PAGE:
Russian President Vladimir Putin entered self-isolation on Tuesday after several in his inner circle became infected with the coronavirus. The Kremlin says the leader himself has tested negative for COVID-19.
Putin is fully vaccinated with Russia’s vaccine, called Sputnik V. During a daily conference call with reporters, Kremlin spokesman Dmitry Peskov said that Putin, 68, is “absolutely healthy.” But he added that the Russian president had come in contact with someone who contracted the virus. Asked if Putin tested negative for the virus, Peskov said, “Definitely, yes.”
Peskov didn’t say when Putin began self-isolating, when he tested negative, how long he would remain in self-isolation, or who among the president’s contacts tested positive.
During a videoconference with government officials and members of the ruling United Russia party, Putin announced that several people in his “immediate circle” were infected with the virus, including a staff member he had close contact with on Monday.
That staffer was vaccinated and recently got “revaccinated,” according to Putin. The reference was apparently to a third shot that Russia is offering people whose immunizations were more than six months ago.
Even the most highly effective coronavirus vaccines in use don’t prevent all infections. However, the last several months of results support the claim that the vaccines reduce the risk of getting seriously sick or dying from COVID-19.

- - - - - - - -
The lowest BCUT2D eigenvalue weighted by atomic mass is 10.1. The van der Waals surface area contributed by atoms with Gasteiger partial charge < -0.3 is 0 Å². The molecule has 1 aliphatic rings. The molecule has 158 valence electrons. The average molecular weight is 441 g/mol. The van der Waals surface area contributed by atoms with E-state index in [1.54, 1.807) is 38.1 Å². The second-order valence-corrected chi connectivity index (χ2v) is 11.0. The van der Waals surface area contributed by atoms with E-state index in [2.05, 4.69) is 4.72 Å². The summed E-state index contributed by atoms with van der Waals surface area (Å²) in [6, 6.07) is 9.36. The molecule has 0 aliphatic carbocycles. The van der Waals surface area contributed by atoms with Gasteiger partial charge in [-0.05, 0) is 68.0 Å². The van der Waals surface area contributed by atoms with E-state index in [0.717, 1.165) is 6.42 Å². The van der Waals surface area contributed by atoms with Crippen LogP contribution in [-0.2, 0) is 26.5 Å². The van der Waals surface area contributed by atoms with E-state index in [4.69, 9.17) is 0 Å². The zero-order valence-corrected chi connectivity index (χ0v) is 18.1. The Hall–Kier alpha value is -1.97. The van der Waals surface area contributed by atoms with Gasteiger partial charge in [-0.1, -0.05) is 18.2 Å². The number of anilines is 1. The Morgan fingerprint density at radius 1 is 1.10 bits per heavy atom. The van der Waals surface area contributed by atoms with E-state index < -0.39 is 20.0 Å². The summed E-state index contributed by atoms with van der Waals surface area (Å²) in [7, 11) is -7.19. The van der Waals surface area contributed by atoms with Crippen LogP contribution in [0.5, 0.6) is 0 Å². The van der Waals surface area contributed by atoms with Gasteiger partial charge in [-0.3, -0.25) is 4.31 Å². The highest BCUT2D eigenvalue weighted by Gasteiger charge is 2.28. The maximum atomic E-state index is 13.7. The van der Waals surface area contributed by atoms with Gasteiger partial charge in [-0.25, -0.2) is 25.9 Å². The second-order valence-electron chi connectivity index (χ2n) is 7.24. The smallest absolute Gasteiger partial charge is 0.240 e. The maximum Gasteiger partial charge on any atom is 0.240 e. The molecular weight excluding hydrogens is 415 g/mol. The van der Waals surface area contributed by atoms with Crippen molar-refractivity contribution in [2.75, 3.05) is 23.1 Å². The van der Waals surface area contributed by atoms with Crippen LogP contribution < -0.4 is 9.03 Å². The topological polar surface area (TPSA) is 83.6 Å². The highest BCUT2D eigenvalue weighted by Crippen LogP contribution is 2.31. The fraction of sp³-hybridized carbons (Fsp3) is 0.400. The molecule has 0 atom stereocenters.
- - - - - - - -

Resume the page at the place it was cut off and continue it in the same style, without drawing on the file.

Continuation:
Russian authorities have been regularly criticized for underplaying the pandemic and for rarely imposing measures to control it. Russia’s death toll is currently running at its highest level of the pandemic, with just under 800 fatalities per day. Nevertheless, hardly any virus restrictions are currently in place.
Putin rarely wears a mask publicly, though he appeared to work largely remotely and was not often seen in public for a period before he was vaccinated.
On Monday, Putin attended several public events, most of which were indoors. It appeared from images on TV that no one wore masks. He shook hands with Russian Paralympians and pinned medals on them, attended military exercises alongside other officials, and met with Syrian President Bashar Assad, whose hand he also shook.
During the meeting with the Paralympians, Putin signaled that he was aware of cases close to him. “Even in my circle problems occur with this COVID,” the Russian leader said. “I think I may have to quarantine soon myself. A lot of people around [me] are sick.”
Peskov later insisted Putin was speaking “figuratively.”
Asked Tuesday why Putin proceeded with public events, Peskov said that the decision to self-isolate was made after “doctors completed their testing, their procedures.”
Russia has struggled to vaccinate its citizens, and its rates lag behind many other countries. As of Friday, only 27% of citizens had been fully vaccinated.
People who meet in-person with Putin or attend events with him have to undergo “rigorous testing” or quarantine ahead of time.
The leader has occasionally gone to extreme lengths to protect himself from infection, despite the lack of restrictions in general. Officials set up special “disinfection tunnels” last year at his residence. Anyone meeting with Putin had to walk through a disinfectant mist—even though no one is sure how effective the mist is. Putin also once visited a hospital in a full hazmat suit.
Of the present quarantine kerfuffle, Putin says, “We will see how Sputnik V really works.”
(Russian President Vladimir Putin speaks during a meeting in Moscow, Russia, on September 9, 2021. Alexei Druzhinin, Sputnik, Kremlin Pool Photo via AP)